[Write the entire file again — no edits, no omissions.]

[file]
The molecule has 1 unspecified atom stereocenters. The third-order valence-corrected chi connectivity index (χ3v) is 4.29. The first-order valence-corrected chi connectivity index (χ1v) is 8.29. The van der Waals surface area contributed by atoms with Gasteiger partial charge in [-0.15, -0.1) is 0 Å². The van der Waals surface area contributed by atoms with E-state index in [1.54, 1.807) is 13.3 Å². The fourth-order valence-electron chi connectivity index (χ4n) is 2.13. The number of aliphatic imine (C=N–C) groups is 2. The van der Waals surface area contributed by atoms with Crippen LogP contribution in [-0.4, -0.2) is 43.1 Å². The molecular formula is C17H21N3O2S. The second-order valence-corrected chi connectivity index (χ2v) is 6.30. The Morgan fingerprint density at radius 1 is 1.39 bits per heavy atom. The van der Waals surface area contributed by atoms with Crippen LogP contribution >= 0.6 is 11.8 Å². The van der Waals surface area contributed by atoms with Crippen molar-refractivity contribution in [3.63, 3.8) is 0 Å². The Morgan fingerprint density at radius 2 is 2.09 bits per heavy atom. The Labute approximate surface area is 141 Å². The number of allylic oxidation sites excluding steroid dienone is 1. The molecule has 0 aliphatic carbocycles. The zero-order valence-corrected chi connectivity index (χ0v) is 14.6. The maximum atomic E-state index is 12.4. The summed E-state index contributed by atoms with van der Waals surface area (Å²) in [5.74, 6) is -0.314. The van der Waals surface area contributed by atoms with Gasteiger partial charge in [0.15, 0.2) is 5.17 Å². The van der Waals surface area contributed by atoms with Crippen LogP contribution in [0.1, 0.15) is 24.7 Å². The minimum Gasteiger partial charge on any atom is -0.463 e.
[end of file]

The molecule has 1 unspecified atom stereocenters. The third-order valence-corrected chi connectivity index (χ3v) is 4.29. The first-order valence-corrected chi connectivity index (χ1v) is 8.29. The van der Waals surface area contributed by atoms with Gasteiger partial charge in [-0.15, -0.1) is 0 Å². The van der Waals surface area contributed by atoms with E-state index in [1.54, 1.807) is 13.3 Å². The fourth-order valence-electron chi connectivity index (χ4n) is 2.13. The number of aliphatic imine (C=N–C) groups is 2. The van der Waals surface area contributed by atoms with Crippen LogP contribution in [-0.4, -0.2) is 43.1 Å². The molecular formula is C17H21N3O2S. The second-order valence-corrected chi connectivity index (χ2v) is 6.30. The Morgan fingerprint density at radius 1 is 1.39 bits per heavy atom. The van der Waals surface area contributed by atoms with Crippen LogP contribution >= 0.6 is 11.8 Å². The van der Waals surface area contributed by atoms with Crippen molar-refractivity contribution in [3.63, 3.8) is 0 Å². The Morgan fingerprint density at radius 2 is 2.09 bits per heavy atom. The Labute approximate surface area is 141 Å². The number of allylic oxidation sites excluding steroid dienone is 1. The molecule has 0 aliphatic carbocycles. The zero-order valence-corrected chi connectivity index (χ0v) is 14.6. The maximum atomic E-state index is 12.4. The summed E-state index contributed by atoms with van der Waals surface area (Å²) in [5.74, 6) is -0.314. The van der Waals surface area contributed by atoms with Gasteiger partial charge in [0.15, 0.2) is 5.17 Å². The van der Waals surface area contributed by atoms with Crippen LogP contribution in [0.1, 0.15) is 24.7 Å². The minimum Gasteiger partial charge on any atom is -0.463 e.